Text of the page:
With their polished, articulate and disarming behavior, Money Launderers attempt to make bankers lower their guard so as to achieve their objective.

Implications of Money laundering for banks

What are the implications of Money Laundering for banks? Launderers employ currency deposits, fake businesses and cash being generated through legitimate businesses. Across the world, banks and financial institutions are liable for prosecution if their employees become involved in Money Laundering activities. At the same time, norms for record keeping, reporting, account opening and transaction monitoring are being introduced by central banks across the globe for checking the incidence of Money Laundering. Employees of banks are also being trained to recognize suspicious transactions. The dilemma of the banker in the context of Money Laundering is to sift the transactions representing legitimate business and banking activity from the irregular / suspicious transactions

The Basle Statement of Principles

The Committee on Banking Regulations and Supervisory Practices of the G 10 at a meeting in Basle in Switzerland, in December 1988, evolved a set of principles to address the dangers posed by Money Launderers. The committee was formed by the Central Bank Governors of Belgium, Canada, France, Germany, Italy, Japan, Netherlands, Sweden, Switzerland and United States. These principles, which are now known as the Basle Principles, deal with the prevention of criminal use of the banking system for the purpose of Money Laundering. Recommendations for banks and other financial institutions have been set out in the Basle Principles so that these institutions can protect themselves against Money Laundering. The Basle Statement of Principles covers all aspects of laundering through the banking system.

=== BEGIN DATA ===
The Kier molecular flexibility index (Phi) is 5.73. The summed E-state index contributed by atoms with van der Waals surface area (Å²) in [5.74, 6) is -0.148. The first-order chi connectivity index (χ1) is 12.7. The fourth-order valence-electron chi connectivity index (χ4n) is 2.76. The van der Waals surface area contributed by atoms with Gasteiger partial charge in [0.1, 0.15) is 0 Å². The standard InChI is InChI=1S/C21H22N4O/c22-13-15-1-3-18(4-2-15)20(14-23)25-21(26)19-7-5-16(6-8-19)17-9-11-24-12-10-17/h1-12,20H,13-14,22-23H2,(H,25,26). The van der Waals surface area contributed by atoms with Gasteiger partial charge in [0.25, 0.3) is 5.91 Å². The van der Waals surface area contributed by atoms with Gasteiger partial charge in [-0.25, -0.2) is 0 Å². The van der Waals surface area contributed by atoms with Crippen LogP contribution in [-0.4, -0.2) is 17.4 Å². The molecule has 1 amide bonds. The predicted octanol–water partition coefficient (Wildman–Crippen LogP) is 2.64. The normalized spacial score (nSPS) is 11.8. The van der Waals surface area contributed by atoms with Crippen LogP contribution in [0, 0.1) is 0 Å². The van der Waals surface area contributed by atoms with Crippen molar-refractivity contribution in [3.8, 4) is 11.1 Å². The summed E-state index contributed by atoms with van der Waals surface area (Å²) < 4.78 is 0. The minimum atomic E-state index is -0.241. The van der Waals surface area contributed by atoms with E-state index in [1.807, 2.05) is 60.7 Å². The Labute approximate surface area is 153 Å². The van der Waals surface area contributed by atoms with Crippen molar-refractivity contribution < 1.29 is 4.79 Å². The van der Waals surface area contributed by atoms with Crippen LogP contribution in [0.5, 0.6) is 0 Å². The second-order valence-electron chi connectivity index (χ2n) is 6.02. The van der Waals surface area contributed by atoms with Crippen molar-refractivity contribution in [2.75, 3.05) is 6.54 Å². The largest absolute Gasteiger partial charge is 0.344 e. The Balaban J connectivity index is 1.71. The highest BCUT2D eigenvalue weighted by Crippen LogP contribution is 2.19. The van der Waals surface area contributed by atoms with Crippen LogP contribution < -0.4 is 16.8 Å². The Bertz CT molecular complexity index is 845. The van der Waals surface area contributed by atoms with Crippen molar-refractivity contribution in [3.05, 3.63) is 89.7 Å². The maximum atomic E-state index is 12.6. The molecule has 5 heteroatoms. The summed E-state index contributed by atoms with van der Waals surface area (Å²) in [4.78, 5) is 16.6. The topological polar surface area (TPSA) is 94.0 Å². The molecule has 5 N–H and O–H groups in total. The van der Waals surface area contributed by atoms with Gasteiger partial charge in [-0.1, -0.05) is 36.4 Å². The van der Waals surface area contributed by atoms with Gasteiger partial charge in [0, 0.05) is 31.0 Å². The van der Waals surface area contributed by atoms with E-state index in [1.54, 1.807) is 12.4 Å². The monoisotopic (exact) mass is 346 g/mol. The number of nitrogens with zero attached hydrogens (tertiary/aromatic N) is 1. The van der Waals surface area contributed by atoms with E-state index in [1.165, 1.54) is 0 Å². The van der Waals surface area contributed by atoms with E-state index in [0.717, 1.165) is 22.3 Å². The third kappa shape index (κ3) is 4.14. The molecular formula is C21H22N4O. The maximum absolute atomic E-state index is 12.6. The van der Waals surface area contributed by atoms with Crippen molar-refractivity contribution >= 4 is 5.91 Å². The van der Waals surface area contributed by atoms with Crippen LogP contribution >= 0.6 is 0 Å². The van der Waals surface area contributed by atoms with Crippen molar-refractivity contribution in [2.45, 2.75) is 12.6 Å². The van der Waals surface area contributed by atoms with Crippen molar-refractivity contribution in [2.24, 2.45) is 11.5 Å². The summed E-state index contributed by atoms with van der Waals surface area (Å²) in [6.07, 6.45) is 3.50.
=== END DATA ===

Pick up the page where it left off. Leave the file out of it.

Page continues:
The Basle Principles suggest policies and procedures in four areas to curb Money Laundering as shown below:

    1. Customer Identification

    2. Compliance with Laws

    3. Cooperation with Law Enforcement agencies, and,

    4. Adherence to the Statement.

These are dealt with in some detail below:

  • Customer Identification

This reemphasizes the adage "Know your Customer" (KYC). KYC requires that banks should make reasonable efforts to determine the customer's true identity, and must introduce effective procedures for verifying the bonafides of new customers.

  • Compliance with Laws

The laws and regulations pertaining to financial transactions as enacted in different banking related statutes must be observed. Banks should not offer services or provide active assistance in case of transactions where they have good reason to suppose that these are associated with Money Laundering activities.

  • Co-operation with Law Enforcement Authorities

Banks should co-operate fully with national law enforcement authorities to the extent permitted by specific local regulations concerning customer confidentiality.